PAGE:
I only became aware of people opposed to childhood vaccinations a few months ago. Wired has an interesting article about the subject. (via The Angry Drunk) As with Nova‘s show about intelligent design, the piece is worth reading not just for its subject matter, but for its examination of science and pseudoscience, and how they each operate.
I wonder whether families who decide not to vaccinate their children are going to experience some natural selection over the coming decades. I just hope the effects don’t spill over to the rest of us.
(I hated getting shots when I was a kid, but I sure am glad now that I got them. I get a flu shot every year, too, mainly because they’re made conveniently available at work.)
My earliest memory is of the Apollo 11 moon landing, which occurred 40 years ago this week. What’s remarkable about this is that I was barely 6 months old at the time. Yet I remember it with remarkable clarity, and I’m convinced that it’s a real memory.
My specific memory of the landing itself is only of footage of men on the moon on TV, and it’s somewhat fuzzy. We lived in Cleveland, Ohio at the time, so the landing occurred at 3:17 pm local time, and Neil Armstrong stepped onto the moon’s surface at 9:39 pm local time. Whether we watched his descent as it was originally broadcast or watched a later broadcast or a news summary the next day, I have no idea.
My more specific memory is of my Mom taking me out to the balcony of our apartment at night and directing my attention to the moon, saying “There are people up there!” I recall thinking that I could actually see them on the moon while we were out there, although obviously I was imagining that; I might have even thought that seeing them on TV was the same thing as seeing them directly. It’s hard to say.
It’s possible this is just a constructed memory, although there seems to be a little evidence to suggest that it could be a true memory. I recall details like the little balcony we had, and the metal railing around it, details which were later confirmed to be accurate, which makes it feel real to me, but that’s hardly conclusive. I’ll probably never know, and I’m not really interested in arguing about it.
About returning to the moon? I think Charles Stross addressed the practical obstacles to going back pretty well. More blunt was a cartoon many years ago by Tom Toles which pointed out that there’s nothing on the moon, and nothing on Mars, either. Going there has no evident practical rewards, so the primary motivations for going there are not practical ones – and it’s hard to get funding for that. What practical rewards there are seem to be long-term and rather speculative ones.
I remember as a teenager talking to my friend Rob, who told me that he was frustrated – maybe even angry – that our presence in space had been cut back so much, and that he was probably not going to go into space or walk on the moon in his lifetime. I’m not sure why it’s never bothered me very much. Would it be nice to go into space? Well… maybe. Space travel is a high-risk endeavor, and unlikely to become either cheaper or safer anytime soon. If there were really somewhere to go then I might feel more strongly about it, but just experiencing zero gravity and walking on a dusty rock doesn’t hold a strong appeal for me.
Someday maybe something will change and humanity will finally head out to the planets and the stars. But I think in my lifetime all we’re going to have are our memories.
After posting about Richard Dawkins on Expelled! I realized I ought to post the following review I wrote way back around the time of our trip back east last November:
While out there on vacation, I caught the Nova special Judgment Day: Intelligent Design on Trial, which as I mentioned previously is about the 2005 Dover trial in which parents sued the school board to prevent Intelligent Design (ID) from being taught in schools.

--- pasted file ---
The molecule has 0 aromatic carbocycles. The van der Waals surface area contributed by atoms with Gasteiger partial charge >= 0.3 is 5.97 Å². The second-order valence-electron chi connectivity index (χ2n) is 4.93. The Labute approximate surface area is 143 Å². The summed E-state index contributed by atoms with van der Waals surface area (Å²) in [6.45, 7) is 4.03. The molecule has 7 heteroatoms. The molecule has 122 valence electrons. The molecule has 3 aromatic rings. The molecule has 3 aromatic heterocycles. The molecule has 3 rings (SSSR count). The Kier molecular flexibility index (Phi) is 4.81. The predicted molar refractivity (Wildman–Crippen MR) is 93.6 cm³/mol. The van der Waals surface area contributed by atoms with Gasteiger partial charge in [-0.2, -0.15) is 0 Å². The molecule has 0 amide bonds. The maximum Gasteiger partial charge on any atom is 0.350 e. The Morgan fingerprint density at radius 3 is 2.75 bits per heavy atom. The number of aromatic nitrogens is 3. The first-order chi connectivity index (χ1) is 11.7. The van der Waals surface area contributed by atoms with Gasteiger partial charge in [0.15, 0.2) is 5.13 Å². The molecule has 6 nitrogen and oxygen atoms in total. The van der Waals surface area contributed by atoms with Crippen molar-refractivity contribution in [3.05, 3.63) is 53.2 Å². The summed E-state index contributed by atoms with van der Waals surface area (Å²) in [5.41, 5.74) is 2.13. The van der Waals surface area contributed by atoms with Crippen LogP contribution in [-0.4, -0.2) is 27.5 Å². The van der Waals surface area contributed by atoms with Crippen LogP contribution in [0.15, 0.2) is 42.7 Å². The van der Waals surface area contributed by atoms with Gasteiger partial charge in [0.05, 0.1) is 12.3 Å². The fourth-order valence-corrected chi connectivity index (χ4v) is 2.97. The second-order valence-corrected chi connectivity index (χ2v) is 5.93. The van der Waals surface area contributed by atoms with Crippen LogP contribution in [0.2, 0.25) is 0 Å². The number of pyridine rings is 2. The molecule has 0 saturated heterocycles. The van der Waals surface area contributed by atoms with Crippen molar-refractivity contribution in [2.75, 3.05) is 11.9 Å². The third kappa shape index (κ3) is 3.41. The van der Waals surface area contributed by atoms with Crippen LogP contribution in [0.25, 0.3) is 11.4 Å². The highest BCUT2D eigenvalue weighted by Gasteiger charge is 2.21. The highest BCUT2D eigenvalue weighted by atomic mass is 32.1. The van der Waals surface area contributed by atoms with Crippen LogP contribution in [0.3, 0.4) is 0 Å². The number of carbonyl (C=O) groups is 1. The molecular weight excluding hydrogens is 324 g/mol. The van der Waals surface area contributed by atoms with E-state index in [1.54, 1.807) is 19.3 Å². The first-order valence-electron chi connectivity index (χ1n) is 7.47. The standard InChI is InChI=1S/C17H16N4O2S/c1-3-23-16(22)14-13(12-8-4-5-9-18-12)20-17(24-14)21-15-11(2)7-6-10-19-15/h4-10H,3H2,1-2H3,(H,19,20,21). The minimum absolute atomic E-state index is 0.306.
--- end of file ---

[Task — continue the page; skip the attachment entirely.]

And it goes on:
It’s a remarkable show. Inspiring, even. Watching it one really sees what the scientific community can do when it brings both barrels to bear on a pseudo-scientific idea like ID: Not only were the expert witnesses able to demonstrate the extent to which evolution has been repeatedly tested and found to be reliable (and thereby demonstrate the scientific method at work), but they neatly dissected ID and showed how useless it is as a scientific theory. The principle of irreducible complexity – a key tenet of ID – was shown to be reducibly weak through the demolishing of examples of it (supposedly) in action, and without that there just wasn’t a leg for ID to stand on. One commentator observed that ID is essentially a negative argument, summing it up by saying “Evolution doesn’t work, therefore we win by default.” But of course evolution does work – it’s passed test after test – and even if it didn’t, that doesn’t make ID a theory, it just makes it an idea: It doesn’t explain anything, it doesn’t provide a testable hypothesis, it has no practical benefits. It’s really just a pipe dream.
The plaintiffs managed to win an even loftier goal than that, though: Through savvy investigative research, they demonstrated a concrete link between the supposedly neutral Intelligent Design and the religious doctrine of Creationism, by tracing the history of Of Pandas and People, the ID book at the center of the trial. The smoking gun in the investigation is a beautiful moment, so I won’t spoil it for you, but it made my jaw drop. (There are several jaw-dropping moments on the science end of their arguments, too.)
The judge in the trial, John E. Jones III, came across as quite intelligent and perceptive, and his ruling against the ID proponents was sweeping, and his own commentary in the show made the wise point that in an era when we need good science and competitive educational systems as much as ever, teaching bad science to high school students seemed counterproductive.
Apparently only a few ID proponents were willing to be interviewed for the show. Two of the school board members who tried to introduce ID into the schools were an interesting contrast to each other: William Buckingham seemed utterly inflexible in his beliefs, unable to see where science and religion might be able to coincide, and thinking the judge to be a “jackass”. Alan Bonsell was more measured in his statements, saying that he only wanted to make the school district the best one it could be. Which is a fair enough goal, but it leaves open the question of what practical benefits teaching bad science – or, at the most, a simpleminded idea with negligible evidence to support it – would benefit students or society.